Wednesday, January 21, 2009

Frederick Stone

As we have been going through the land records and abstracts from the newspapers many different names pop up. As well as many entries with the same names. The most common name that kept popping up (at least one which stuck in my mind more than others) was that of Frederick Stone.

At first it was just in the land records that he was acting as trustee for someone in a land deal. Then as I went through the newspaper abstracts I started to learn more about him.

Here's what I have found out so far (from the University of Maryland Library website), with more research to come: Frederick Stone was born February 7, 1820, in Charles County, Maryland. He was the only son of Frederick D. and Eliza Stone. His paternal grandfather was the Maryland judge and lawyer Michael Jenifer Stone. Frederick Stone began his career in Charles County as a lawyer; he was later elected to Congress in 1868 and reelected in 1870. He served as senior defense counsel in the trial of Dr. Samuel A. Mudd, who was convicted as a member of the John Wilkes Booth conspiracy to assassinate President Abraham Lincoln. Stone was a member of the defense team of David E. Harold, another convicted co-conspirator. Stone also served in the Maryland State Legislature from 1864 to 1865 and from 1871 to 1873 as well as a judge on the Maryland Court of Appeals from 1881 to 1890. When not in a position of public service, he continued to practice law at Port Tobacco in Charles County. Maryland law in 1890 stated that judges could not serve past seventy years old, but Stone was a sufficiently well-respected judge that a number of people lobbied on his behalf in the Maryland legislature to have the law changed to allow him to continue to serve. This measure was defeated, and Stone was forced to retire.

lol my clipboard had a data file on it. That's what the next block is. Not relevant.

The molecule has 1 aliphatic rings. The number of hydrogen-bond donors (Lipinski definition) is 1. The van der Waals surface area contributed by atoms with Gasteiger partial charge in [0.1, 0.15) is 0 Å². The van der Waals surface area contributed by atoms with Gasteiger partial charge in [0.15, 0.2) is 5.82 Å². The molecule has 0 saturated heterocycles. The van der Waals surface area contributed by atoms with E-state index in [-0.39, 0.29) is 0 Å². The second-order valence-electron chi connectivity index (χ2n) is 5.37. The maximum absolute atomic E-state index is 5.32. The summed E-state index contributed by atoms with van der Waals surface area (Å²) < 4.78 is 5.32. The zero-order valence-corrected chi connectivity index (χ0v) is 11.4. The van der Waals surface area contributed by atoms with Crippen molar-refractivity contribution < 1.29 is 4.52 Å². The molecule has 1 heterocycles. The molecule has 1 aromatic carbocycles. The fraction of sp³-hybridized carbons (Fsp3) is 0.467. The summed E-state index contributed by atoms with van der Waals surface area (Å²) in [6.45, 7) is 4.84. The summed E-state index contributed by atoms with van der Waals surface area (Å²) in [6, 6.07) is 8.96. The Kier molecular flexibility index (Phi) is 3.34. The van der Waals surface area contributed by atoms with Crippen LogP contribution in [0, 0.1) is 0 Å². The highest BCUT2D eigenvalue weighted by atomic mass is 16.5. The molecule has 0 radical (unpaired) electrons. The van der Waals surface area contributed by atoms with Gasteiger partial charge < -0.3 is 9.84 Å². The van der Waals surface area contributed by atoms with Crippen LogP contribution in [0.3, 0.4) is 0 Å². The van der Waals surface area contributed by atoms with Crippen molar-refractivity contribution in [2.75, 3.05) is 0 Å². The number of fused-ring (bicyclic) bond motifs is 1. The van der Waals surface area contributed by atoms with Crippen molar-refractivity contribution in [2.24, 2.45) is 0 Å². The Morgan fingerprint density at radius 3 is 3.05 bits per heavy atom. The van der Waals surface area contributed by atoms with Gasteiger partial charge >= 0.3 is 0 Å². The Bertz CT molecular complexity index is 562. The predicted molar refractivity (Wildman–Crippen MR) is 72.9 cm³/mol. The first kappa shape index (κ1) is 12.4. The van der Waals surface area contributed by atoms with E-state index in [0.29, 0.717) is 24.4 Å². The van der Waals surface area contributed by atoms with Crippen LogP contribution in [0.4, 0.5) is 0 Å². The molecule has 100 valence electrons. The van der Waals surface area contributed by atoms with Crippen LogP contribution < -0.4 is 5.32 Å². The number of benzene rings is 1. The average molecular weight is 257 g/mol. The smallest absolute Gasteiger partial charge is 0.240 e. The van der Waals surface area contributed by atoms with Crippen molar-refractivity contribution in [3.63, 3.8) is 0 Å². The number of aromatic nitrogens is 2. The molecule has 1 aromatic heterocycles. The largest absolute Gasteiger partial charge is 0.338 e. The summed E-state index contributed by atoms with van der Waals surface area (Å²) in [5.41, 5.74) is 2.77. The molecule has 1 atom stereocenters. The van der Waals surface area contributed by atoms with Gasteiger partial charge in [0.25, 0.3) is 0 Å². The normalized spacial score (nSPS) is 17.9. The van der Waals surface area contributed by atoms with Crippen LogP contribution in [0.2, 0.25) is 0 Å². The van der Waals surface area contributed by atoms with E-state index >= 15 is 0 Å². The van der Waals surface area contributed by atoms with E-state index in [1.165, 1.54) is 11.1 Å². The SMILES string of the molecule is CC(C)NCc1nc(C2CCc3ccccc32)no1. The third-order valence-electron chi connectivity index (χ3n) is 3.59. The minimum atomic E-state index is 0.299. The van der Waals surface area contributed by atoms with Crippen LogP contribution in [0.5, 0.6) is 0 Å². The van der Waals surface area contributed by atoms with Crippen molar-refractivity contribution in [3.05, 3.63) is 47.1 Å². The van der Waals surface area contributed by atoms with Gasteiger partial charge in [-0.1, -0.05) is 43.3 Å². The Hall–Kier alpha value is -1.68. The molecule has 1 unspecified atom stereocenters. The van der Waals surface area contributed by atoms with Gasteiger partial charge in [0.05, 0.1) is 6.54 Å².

The University of Maryland Library has a collection of papers belonging to Frederick Stone, mostly to his wife, Jennie, and his daughters.

There is also a copy of an oral history interview between John Wearmouth and Colonel Frederick Stone Matthews, the grandson of Frederick Stone and son of his daughter Jennie Stone Matthews. It contains information about Stone family genealogy and life in Charles County and Port Tobacco in the early nineteenth century. Also included is a discussion of Frederick Stone's involvement in the Lincoln assassination trials and race relations in Charles County.

At some point, we will be producing more detailed 'biographies' of the citizens of Port Tobacco, which will lead us to reading and sorting through collections of papers and oral histories such as this one and others.

- Peter


nckmiller said...

Terrific information! Would you have any information on his daughter, Mary Louise Stone? She is buried in LaPlata...her husband is listed on her headstone as Robert Crain. Do you have any information on this marriage? I think she may be Robert Crain's 1st wife. He was a very active Maryland political leader and was a successful planter in Charles County at that time...also...he and Mary Louise were the same age. Please let me know if you have anything on
Thanks a million, Nancy

April M. Beisaw said...

Provided by a friend of Scott.

Robert Crain IV, born 1866 in Charles Co., MD; died Aft. 1920 in Charles Co., MD. He was the son of 2. Robert Crain III and 3. Eleanor Maria "Nellie" Morgan. He married (1) Louise M. "Lulu" Stone 14 Jan 1891 in Charles Co., MD. She was born 1866 in La Plata, Charles Co., MD, and died Bet. 1891 - 1899. She was the daughter of Frederick Stone and Maria Stonestreet.